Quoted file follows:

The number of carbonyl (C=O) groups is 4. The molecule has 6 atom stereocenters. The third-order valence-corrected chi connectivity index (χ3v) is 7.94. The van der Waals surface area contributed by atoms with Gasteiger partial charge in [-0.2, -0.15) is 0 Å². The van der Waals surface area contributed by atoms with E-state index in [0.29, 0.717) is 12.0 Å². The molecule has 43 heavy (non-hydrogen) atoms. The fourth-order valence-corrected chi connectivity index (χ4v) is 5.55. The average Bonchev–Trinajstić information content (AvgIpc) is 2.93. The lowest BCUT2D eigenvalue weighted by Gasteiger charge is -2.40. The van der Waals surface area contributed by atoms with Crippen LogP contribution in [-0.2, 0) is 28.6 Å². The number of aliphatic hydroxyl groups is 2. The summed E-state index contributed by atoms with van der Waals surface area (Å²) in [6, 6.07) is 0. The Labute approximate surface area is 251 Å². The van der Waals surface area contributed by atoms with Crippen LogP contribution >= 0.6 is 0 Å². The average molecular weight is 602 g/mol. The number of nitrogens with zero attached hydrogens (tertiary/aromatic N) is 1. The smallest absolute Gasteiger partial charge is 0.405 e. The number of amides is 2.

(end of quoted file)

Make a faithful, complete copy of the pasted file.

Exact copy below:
The number of carbonyl (C=O) groups is 4. The molecule has 6 atom stereocenters. The third-order valence-corrected chi connectivity index (χ3v) is 7.94. The van der Waals surface area contributed by atoms with Gasteiger partial charge in [-0.2, -0.15) is 0 Å². The van der Waals surface area contributed by atoms with E-state index in [0.29, 0.717) is 12.0 Å². The molecule has 43 heavy (non-hydrogen) atoms. The fourth-order valence-corrected chi connectivity index (χ4v) is 5.55. The average Bonchev–Trinajstić information content (AvgIpc) is 2.93. The lowest BCUT2D eigenvalue weighted by Gasteiger charge is -2.40. The van der Waals surface area contributed by atoms with Crippen LogP contribution in [-0.2, 0) is 28.6 Å². The number of aliphatic hydroxyl groups is 2. The summed E-state index contributed by atoms with van der Waals surface area (Å²) in [6, 6.07) is 0. The Labute approximate surface area is 251 Å². The van der Waals surface area contributed by atoms with Crippen LogP contribution >= 0.6 is 0 Å². The average molecular weight is 602 g/mol. The number of nitrogens with zero attached hydrogens (tertiary/aromatic N) is 1. The smallest absolute Gasteiger partial charge is 0.405 e. The number of amides is 2.